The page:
Some cemeteries are marked by handcrafted signs like this one in Cannon City.

Cannon art in the Cannon City Cemetery denotes a Civil War soldier's grave.

Period appropriate art in the Cannon City Cemetery denotes a Civil War veteran’s grave.

A simple in-ground marker at Urland Lutheran Church.

A simple in-ground marker at Urland Lutheran Church Cemetery.

In all my cemetery wanderings, I don't think I've ever spotted a gravesite as lovely as this one at Trebon Cemetery.

A well-tended family plot at Trebon Cemetery.

There's something compelling about this weathered statue of the Virgin Mary at Trebon Cemetery.

There’s something compelling about this weathered statue of the Virgin Mary at Trebon Cemetery.

You'll find art of all sorts on tombstones like this one in a cemetery on the west side of New Ulm.

You’ll find art of all sorts on tombstones, like this one in a cemetery on the west side of New Ulm.

A military marker at the Vesta City Cemetery honors my father, a Korean War vterans.

A military marker at the Vesta City Cemetery honors my father, a Korean War vterans.

Stone against stone at Hauge Lutheran Church in the Monkey Valley near Kenyon.

Stone against stone at Hauge Lutheran Church (the Old Stone Church) in the Monkey Valley near Kenyon.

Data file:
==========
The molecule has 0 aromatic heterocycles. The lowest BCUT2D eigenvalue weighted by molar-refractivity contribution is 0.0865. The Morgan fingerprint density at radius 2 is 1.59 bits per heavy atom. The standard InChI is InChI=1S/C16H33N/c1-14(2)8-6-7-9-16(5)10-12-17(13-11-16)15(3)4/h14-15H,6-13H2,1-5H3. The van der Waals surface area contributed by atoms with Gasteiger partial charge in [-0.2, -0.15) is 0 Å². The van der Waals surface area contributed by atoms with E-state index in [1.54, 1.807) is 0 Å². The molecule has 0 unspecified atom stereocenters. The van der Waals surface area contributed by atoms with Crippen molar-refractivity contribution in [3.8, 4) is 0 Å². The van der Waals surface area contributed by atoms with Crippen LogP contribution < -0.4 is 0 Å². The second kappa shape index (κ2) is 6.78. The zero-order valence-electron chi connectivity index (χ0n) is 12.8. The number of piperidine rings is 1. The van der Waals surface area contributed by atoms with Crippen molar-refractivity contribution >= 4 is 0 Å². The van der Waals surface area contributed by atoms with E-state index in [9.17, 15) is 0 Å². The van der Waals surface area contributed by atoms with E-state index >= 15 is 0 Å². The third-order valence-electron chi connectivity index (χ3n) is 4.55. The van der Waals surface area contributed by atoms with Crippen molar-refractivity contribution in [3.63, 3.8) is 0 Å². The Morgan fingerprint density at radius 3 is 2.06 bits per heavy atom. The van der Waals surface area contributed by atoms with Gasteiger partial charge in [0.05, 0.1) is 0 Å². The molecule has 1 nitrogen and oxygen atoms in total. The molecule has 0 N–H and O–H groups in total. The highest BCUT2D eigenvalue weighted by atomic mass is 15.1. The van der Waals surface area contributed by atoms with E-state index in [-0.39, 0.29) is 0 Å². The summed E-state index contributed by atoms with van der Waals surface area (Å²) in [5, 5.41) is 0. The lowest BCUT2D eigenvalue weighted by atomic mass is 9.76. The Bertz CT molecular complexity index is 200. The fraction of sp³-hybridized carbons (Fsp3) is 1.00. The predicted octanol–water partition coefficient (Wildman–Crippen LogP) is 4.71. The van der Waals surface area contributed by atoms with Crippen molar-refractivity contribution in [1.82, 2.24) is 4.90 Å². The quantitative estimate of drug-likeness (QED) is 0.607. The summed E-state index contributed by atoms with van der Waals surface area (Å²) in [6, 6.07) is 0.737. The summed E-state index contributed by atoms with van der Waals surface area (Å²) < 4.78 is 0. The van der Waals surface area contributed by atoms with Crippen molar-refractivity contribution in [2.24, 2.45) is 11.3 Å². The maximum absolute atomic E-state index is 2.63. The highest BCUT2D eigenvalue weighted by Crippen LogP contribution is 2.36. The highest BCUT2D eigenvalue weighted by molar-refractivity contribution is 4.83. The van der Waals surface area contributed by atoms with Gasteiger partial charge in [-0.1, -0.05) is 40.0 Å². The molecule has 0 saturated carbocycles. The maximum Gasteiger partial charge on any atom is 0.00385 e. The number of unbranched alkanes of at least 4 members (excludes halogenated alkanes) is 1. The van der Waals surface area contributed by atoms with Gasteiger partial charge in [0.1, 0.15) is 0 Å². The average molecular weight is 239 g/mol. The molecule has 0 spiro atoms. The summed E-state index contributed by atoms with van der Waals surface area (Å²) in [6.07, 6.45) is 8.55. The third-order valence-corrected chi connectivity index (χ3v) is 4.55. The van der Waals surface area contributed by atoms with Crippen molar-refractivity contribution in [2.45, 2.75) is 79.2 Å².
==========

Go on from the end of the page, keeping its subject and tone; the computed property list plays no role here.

A sculpture at St. Michael's Catholic Church, Buckman, Minnesota.

A sculpture of Christ overlooks St. Michael’s Catholic Church Cemetery, Buckman, Minnesota.

Copyright 2014 Audrey Kletscher Helbling

Streets.mn is a non-profit and is volunteer run. We rely on your support to keep the servers running. If you value what you read, please consider becoming a member.

6 Responses to Rural Revelations in Country Cemeteries

  1. Sean Hayford Oleary
    Sean Hayford Oleary April 16, 2014 at 9:32 am #

    I grew up about 10 miles from Valley Grove, and it was a popular destination for a summer bike ride through the country. It’s a beautiful place, and I was pleased to see it among your photos.

    • Matt Steele April 16, 2014 at 9:35 am #

      Me too. I was married at Valley Grove. That burr oak is stately, and we did photos in front of it.

      • Minnesota Prairie Roots April 16, 2014 at 10:12 am #

        Matt, what a lovely place to be married. Lots of weddings are scheduled in upcoming months to the end of September at Valley Grove, according to the VG website.

        I think that burr oak is one of the reasons I especially like this cemetery. That and the hilltop location from which to view the beautiful surrounding countryside. As I recall, the last time I visited the cemetery, chains were holding some of the branches in place on that oak.

    • Minnesota Prairie Roots April 16, 2014 at 10:07 am #

      Sean, Valley Grove is such a beautiful spot, especially in the fall. Have you ever attended the Country Social there in September?

  2. Samuel Geer
    Samuel Geer April 17, 2014 at 2:00 am #

    What a beautiful post. These kinds of places are really special and unique.

Note on Comments

streets.mn welcomes opinions from many perspectives. Please refrain from attacking or disparaging others in your comments. streets.mn sees debate as a learning opportunity. Please share your perspective in a respectful manner. View our full comment policy to learn more.

Thanks for commenting on streets.mn!